•Family life has struggles and difficulties. The Community of Colossae that Paul is writing to, is struggling greatly with Jewish Christians welcoming ‘Gentiles’ – (Greeks) into the Christian community ‘family’. St Paul writes about the ‘Family Code’ also called the ‘Holiness Code’. We are all called to ‘put on’ the white garment of baptism and the new life of Jesus that we live. In the Church (or your Family), who is included or excluded?  Which attitude could be practiced more by you in your ‘family’? How could ‘peace’ control your hearts? The Scriptures depict journey as a path to life and holiness. How can the ‘journey’ motif encourage you?

• Subordinate (“under”) reflects the customs of the early Roman times. Christians were keen to live by the ‘family code’ to show Roman authorities that they were not dangerous to government. Is order in family life healthy? What ‘order’ do you have in the family? Home? How is ‘bitterness’ resolved? What arguments arise over children’s behaviour or obedience? What attitudes or behaviours provoke or discourage your children? Does the Word of God dwell richly in your home? Is there any singing and praying and showing gratitude to God?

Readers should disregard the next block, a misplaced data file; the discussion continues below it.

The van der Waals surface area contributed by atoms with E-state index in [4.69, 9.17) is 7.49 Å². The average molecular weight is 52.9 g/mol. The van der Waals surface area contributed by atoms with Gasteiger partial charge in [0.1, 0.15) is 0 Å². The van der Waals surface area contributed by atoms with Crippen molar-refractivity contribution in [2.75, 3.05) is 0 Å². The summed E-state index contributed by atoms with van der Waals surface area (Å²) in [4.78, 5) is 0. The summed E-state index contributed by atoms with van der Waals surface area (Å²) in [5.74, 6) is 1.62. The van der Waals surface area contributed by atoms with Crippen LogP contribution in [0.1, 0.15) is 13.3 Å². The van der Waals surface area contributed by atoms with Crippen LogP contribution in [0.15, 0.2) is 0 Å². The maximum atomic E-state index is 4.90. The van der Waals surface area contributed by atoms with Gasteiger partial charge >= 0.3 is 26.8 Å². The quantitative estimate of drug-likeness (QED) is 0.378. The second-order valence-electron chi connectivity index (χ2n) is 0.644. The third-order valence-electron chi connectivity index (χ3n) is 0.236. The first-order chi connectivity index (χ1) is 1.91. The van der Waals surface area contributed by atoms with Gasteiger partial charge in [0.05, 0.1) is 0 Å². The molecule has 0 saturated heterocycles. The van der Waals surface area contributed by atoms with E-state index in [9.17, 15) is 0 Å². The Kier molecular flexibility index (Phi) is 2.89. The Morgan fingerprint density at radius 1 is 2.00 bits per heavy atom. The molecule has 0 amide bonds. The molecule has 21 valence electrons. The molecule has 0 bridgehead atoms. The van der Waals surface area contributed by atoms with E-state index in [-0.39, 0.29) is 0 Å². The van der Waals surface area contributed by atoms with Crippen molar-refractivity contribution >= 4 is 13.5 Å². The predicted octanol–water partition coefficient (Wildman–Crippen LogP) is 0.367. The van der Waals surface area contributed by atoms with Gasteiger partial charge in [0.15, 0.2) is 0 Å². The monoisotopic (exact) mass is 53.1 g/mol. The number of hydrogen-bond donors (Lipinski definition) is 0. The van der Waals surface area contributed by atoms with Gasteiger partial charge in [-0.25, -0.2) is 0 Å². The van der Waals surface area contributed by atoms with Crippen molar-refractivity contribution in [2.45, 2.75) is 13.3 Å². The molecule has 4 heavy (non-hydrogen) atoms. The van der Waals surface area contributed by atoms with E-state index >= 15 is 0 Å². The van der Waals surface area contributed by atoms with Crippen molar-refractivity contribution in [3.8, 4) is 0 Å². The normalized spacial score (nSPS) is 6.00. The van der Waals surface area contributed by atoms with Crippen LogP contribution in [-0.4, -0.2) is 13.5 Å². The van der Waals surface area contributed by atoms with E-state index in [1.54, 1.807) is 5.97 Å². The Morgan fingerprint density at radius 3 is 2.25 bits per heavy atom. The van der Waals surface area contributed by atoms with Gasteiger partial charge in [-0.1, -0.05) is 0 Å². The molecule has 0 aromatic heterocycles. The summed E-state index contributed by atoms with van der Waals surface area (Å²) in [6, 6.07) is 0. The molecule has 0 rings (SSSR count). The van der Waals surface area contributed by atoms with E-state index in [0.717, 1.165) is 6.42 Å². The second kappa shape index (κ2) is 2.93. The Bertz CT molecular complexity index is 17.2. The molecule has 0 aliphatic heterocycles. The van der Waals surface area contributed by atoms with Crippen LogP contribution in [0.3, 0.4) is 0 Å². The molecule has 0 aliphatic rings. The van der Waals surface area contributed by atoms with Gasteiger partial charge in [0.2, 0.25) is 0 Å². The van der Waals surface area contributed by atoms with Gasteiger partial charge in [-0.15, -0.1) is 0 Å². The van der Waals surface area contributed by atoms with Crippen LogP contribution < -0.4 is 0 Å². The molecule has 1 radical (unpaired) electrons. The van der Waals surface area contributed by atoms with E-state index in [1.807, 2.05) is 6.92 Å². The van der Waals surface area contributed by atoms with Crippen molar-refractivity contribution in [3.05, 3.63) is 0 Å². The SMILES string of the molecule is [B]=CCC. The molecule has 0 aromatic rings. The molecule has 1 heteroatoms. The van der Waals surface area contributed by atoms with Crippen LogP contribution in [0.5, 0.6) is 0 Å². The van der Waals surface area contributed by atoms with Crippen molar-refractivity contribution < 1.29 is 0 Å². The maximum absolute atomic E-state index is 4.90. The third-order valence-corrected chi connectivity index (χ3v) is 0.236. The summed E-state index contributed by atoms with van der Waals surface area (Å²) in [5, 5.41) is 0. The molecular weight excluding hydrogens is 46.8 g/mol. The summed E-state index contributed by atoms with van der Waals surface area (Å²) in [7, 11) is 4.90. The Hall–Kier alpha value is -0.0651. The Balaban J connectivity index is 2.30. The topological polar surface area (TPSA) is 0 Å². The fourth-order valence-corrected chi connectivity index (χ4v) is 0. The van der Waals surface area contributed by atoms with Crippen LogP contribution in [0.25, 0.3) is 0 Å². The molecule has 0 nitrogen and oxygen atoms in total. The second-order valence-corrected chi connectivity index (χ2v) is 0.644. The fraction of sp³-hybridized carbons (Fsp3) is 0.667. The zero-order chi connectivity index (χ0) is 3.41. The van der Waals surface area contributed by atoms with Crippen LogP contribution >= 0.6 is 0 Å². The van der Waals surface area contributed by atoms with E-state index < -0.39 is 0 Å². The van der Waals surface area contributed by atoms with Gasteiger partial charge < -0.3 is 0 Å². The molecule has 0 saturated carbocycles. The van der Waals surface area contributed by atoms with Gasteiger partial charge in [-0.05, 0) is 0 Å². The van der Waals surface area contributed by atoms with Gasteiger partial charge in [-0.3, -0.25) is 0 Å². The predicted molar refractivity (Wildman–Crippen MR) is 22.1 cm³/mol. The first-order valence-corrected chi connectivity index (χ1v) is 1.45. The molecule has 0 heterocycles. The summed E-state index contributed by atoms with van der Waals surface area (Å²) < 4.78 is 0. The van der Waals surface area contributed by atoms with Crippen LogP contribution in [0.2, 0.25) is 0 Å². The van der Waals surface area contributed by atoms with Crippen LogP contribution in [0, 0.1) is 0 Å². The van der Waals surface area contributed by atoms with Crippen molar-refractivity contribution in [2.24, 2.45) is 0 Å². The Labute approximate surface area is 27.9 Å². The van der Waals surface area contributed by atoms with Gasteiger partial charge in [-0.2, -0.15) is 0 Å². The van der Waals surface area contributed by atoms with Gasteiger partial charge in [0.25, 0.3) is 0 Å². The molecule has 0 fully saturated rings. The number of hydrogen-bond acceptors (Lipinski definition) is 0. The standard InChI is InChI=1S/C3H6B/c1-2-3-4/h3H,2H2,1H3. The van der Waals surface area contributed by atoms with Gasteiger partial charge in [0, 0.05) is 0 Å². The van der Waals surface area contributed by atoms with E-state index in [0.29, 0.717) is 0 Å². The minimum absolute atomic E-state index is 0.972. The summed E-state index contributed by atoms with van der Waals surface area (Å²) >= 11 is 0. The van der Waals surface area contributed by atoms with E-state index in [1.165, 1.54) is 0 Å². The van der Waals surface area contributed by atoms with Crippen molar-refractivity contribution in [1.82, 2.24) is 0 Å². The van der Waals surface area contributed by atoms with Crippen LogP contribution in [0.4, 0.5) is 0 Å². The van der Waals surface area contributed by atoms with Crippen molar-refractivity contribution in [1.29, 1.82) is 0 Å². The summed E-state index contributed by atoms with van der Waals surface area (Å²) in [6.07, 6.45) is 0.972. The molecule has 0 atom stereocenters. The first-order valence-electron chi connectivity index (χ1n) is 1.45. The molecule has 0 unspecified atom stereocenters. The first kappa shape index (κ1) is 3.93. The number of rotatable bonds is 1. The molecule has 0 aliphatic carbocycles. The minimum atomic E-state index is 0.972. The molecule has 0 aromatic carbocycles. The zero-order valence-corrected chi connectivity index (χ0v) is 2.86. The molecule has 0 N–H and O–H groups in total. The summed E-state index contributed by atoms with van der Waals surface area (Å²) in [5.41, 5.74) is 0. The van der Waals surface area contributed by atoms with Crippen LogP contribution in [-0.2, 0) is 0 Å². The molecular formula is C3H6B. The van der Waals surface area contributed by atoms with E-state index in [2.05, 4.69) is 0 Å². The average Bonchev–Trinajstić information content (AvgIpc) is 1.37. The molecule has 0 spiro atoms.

• Joseph is revealed as a man who faithfully responds four times to amessage from an angel. 1st to take Mary – pregnant – home to be his wife. 2nd to become a refugee and take his wife and newborn baby into a foreign land (Egypt). 3rd to return to Israel with an uncertain political leader and future. 4th responding to a warning about where to live. Imagine yourself in each of these 4 examples. What do you learn about Joseph? What would Mary’s experience have been at each of these moments? What does this teach you about the ‘Holy Family’? Listening prayer is discernment and wisdom: it is being attentive to inspiration & circumstances through prayer. How can Joseph be our
guide?

•What is one action you can take to be ‘livingtheword’ this week?

web: www.livingtheword.org.nz e-mail: nzlivingtheword@gmail.com
livingtheword resources by Fr Frank Bird sm, of the Society of Mary and Bev McDonald www.maristlaitynz.org.